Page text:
That said, Nomura is clearly past his prime, and in over his head. He couldn’t handle directing Final Fantasy XV, on his watch it became a fustercluck of epic proportions. What kind of company looks at that failure and decides to triple down on it? Square Enix, obviously, because they made Nomura the director of Kingdom Hearts III and Final Fantasy VII Remake, two of the most important titles they have left in their arsenal, at the same time.
And here we are again.
The Nomura directed Kingdom Hearts III was announced to be in development four years ago. Since being announced, there has been a change of game engine, a grand total of less than seven minutes of unique footage, and the recent statement that Kingdom Hearts III should be out within “the next three years or so.” Somehow this cartoony, BS cross-over with pre-established characters, is going to take as long as Final Fantasy XV to see a release.
Nomura’s going for the hat trick with Final Fantasy VII Remake. Two years have been pissed away, and for all we know development is restarting from scratch. Now we’ve been told that the first of the three episodes is going to release roughly five years after its announcement. Tetsuya Nomura is going to die of old age before Final Fantasy VII Remake is completed, unless the higher ups at Square Enix “Old Yeller” his position at the company first.
I’m not casting shade on Nomura because I think he’s lazy, or doesn’t care about his work. On the contrary, I think he cares too much for it, so much so that he has become the George Lucas of video games: Unable to stop screwing with something that’s perfectly fine, he’s cramming details into every orifice of the games he’s now working on, to their detriment. It’s as if the power of consoles since the PS2 has driven him mad with power, and he’s now seeing how many eccentric details he can attach to his characters, or how much flash and polish he can add to the cinematic elements, regardless of how poorly it fits in the overall composition.
I know Nomura has talent, and I honestly believe that his works, including Final Fantasy VII Remake, could be greatly improved by paying someone that can verbally, and physically if needed, tell him to stop when he gets carried away by his ambitions. Final Fantasy VII was a legendary game with a timeless story, but then he let Gakt ruin the Compilation of Final Fantasy VII with retcons and fan fiction tier writing. Kingdom Hearts was a simple romp through Disney worlds with Final Fantasy characters interspersed, but now? There’s not a human being alive that can explain that story without a wiki and several visual aids. Square Enix can’t even keep the names of these games from becoming garbled alphabet soup, they actually released a game titled Kingdom Hearts HD 2.8 Final Chapter Prologue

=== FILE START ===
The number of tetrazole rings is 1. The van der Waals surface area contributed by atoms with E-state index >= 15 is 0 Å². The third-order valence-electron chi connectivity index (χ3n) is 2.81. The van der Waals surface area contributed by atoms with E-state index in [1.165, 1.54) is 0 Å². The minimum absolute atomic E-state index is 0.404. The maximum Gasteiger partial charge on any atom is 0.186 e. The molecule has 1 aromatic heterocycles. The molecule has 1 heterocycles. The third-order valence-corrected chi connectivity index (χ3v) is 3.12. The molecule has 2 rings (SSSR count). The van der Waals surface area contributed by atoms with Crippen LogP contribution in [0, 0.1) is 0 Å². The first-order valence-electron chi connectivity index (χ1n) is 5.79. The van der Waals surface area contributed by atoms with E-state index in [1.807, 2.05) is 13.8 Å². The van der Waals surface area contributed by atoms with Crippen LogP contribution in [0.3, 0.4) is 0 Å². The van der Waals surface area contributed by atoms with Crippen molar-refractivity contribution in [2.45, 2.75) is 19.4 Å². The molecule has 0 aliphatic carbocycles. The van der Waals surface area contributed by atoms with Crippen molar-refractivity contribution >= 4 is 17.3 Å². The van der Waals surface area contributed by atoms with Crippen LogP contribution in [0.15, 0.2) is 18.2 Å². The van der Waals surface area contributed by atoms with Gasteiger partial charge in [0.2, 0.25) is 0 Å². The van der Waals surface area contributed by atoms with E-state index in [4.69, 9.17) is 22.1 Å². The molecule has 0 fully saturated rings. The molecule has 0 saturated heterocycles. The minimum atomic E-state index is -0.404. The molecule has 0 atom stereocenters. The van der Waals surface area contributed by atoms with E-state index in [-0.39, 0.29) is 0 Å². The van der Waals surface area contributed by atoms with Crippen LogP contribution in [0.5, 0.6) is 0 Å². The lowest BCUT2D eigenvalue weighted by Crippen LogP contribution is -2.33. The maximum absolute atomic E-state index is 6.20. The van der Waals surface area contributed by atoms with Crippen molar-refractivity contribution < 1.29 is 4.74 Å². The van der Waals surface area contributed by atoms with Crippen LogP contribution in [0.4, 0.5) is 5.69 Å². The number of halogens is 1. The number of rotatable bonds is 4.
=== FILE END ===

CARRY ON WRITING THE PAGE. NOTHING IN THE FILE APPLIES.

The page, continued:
The saddest part is that Square Enix and Nomura are trying to do something extra special, but this is one of the few times where everyone wants more of the same, but prettier. Everybody was screaming at them to do a lazy 1-to-1 port and just focus on upgrading the visuals they fetishize so much at Square Enix, and in an effort to prove they can’t even get that right, they’re going out of their way to do something new. Nobody wants the story changed, just look at the negative response to the changes and retcons brought about by the Compilation of Final Fantasy VII series. Many people don’t even want the combat changed, and to be quite honest, if it’s going to be as janky and relatively boring as Final Fantasy XV’s ARPG combat, I’d rather it stayed turn-based.
Square Enix has continuously shown they have no idea what they’re doing with their major projects. In fact, the only thing they do seem to know about Final Fantasy VII Remake is that Nomura will be making story changes that will upset fans. What’s the fucking point of the Remake if it’s not for fans? Nobody believes you can surpass Final Fantasy VII, it’s coated in a thick layer of nostalgia that puts it on a tier of its own as the first ever 3D Final Fantasy, and nobody wants you to surpass it. After 20 plus years, fans want their gaming equivalent to comfort food, and you’re fucking it up because, to carry on the food analogy, you bought new cookware and spent all day watching the Food Network.
The game fans want is being held back for the sake of what Square Enix and Nomura want, and that’s a recipe for disaster.